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Opinion The Supreme Court teaches students an important lesson on free speech

Brandi Levy, a former cheerleader at Mahanoy Area High School in Mahanoy City, Pa., in an undated photo provided by the American Civil Liberties Union. (Danna Singer/ACLU/via Reuters)
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David Cole is national legal director of the ACLU and a professor at Georgetown University Law Center. He represented Brandi Levy before the Supreme Court.

Nearly 50 years ago, in Tinker v. Des Moines Independent Community School District, the Supreme Court announced that students do not “shed their constitutional rights to freedom of speech or expression at the schoolhouse gate.” The decision is justly celebrated as recognizing that students have speech rights inside school, as the court ruled that Mary Beth Tinker could not be punished for wearing a black armband to school to protest the Vietnam War. But the victory came with strings, as the court recognized that school authorities need broad leeway to regulate student speech in school if it causes — or even might cause — “substantial disruption.”

Wednesday, in a bookend to Tinker, the court ruled that when students leave school each day, they don’t have to carry the schoolhouse on their backs. In Mahanoy Area School District v. B.L. the court ruled, 8 to 1, that a Pennsylvania high school violated the First Amendment when it suspended freshman Brandi Levy from the cheerleading team for a year for expressing her frustration — in a Snapchat on a weekend, outside school, while hanging out with a friend at the local Cocoa Hut.

Brandi’s Snap said “Fuck school, fuck softball, fuck cheer, fuck everything.” The school district had urged the court to allow schools to discipline students for their speech outside school on the same basis as they can regulate it inside school — if it might cause “disruption.” The court resoundingly rejected that approach.

As Justice Stephen G. Breyer wrote for the court, schools generally don’t have authority over young people outside school; their parents do. And if students had to conform their speech in the outside world to the same extent as when they are in school, they would never enjoy full freedom of speech. Most importantly, he noted, “America’s public schools are the nurseries of democracy. … Thus, schools have a strong interest in ensuring that future generations understand the workings in practice of the well-known aphorism, ‘I disapprove of what you say, but I will defend to the death your right to say it.’ ”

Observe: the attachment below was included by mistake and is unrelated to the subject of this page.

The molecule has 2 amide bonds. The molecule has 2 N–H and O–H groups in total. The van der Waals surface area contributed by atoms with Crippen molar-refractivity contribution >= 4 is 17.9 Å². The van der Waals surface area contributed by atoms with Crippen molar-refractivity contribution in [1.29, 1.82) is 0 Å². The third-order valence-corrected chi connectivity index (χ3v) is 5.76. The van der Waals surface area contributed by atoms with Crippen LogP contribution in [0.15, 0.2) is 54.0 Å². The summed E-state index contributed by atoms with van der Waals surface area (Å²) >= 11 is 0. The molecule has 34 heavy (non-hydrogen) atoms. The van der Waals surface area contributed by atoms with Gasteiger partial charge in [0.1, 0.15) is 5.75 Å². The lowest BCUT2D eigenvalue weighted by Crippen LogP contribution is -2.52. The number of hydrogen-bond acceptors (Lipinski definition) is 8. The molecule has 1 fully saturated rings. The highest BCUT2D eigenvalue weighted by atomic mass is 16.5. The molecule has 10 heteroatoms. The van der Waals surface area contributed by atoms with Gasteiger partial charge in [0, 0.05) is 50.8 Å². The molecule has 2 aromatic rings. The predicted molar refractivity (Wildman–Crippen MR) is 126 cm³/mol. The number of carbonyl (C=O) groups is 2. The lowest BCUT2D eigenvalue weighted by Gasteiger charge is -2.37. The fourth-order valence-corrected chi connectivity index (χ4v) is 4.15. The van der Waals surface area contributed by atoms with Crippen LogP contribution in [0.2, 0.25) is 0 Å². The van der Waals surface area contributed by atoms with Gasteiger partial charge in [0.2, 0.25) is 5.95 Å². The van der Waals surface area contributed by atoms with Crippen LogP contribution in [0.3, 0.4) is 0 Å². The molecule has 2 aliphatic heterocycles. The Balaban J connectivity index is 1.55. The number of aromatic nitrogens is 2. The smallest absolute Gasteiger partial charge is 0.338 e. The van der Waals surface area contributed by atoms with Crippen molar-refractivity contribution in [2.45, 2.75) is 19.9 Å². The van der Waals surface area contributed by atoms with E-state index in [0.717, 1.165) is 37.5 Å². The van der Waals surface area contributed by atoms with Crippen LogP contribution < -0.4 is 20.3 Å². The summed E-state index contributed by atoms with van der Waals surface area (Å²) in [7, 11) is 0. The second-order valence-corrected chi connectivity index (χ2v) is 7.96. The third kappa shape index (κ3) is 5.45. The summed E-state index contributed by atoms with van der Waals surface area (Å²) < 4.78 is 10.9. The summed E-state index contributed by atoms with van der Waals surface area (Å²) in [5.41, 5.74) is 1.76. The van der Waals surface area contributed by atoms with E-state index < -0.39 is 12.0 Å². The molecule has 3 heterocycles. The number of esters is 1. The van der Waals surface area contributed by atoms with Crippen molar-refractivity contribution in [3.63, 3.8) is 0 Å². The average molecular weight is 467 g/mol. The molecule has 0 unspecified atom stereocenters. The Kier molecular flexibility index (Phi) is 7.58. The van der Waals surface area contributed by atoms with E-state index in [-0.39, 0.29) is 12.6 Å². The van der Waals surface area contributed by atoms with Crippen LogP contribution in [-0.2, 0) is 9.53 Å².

Some have called the decision narrow. But the clear message is that if the reason a school does not approve of off-campus speech is that it’s controversial, unruly, vulgar or unpopular, that’s a reason to protect speech, not restrict it.

This ruling was essential. Schools in recent years have disciplined students for posting photographs of themselves going to a gun range, calling out others as racist or complaining about a school’s failure to maintain safe practices during the pandemic. And, invoking Tinker, schools have also punished students for wearing shirts with Confederate and U.S. flag insignia, or that condemn abortion.

All such speech, outside the school, is plainly off limits under this decision. The 50 million public school students across the country can breathe a sigh of relief.

This does not mean school administrators are helpless to address speech outside school, which in the Internet age can of course have effects inside school. All parties before the court agreed that schools have a legitimate interest in regulating some such speech. Severe harassment and bullying can interfere with a student’s ability to learn. Principals have to respond to threats to the school, its staff or students, wherever they arise. And, of course, cheating outside school is subject to the school’s authority.

Breyer acknowledged as much, but noted that because Levy’s Snap was not even allegedly harassing, bullying, threatening or cheating, her case provided no occasion to resolve those issues. By refusing to adopt the school’s argument that any speech directed to another student or about the school could be prohibited if deemed potentially disruptive, the court made clear that these other categories of speech will have to be addressed through more narrowly tailored doctrines — using a scalpel rather than the sledgehammer of a vague “disruption” standard.

Perhaps most encouraging, this case brought together voices from the right, left and center. Levy had “friend of the court” briefs filed in her support by nine Republican states; virtually every conservative legal organization, including Alliance Defending Freedom, the Cato Institute, and the Pacific Legal Foundation; leading civil rights groups such as Lambda Legal, the Lawyers' Committee for Civil Rights, and the National Women’s Law Center; and leading criminal and juvenile justice groups, including the Juvenile Law Center and the Advancement Project. It is rare to find an issue on which all of these groups agree.

Yet they came together, as did eight justices, on the critical importance of respecting young people’s freedom of speech — and teaching them in turn about the importance of respecting other people’s free speech rights, too.

Read more:

Ruth Marcus: The Supreme Court’s conservative majority returns to its passion project

George F. Will: A cheerleader’s salty language gives the Supreme Court a chance to bolster the First Amendment

Justin Driver: Why we all should want the suspended cheerleader to win her Supreme Court case

Letters to the Editor: The wrong message from the cheerleader case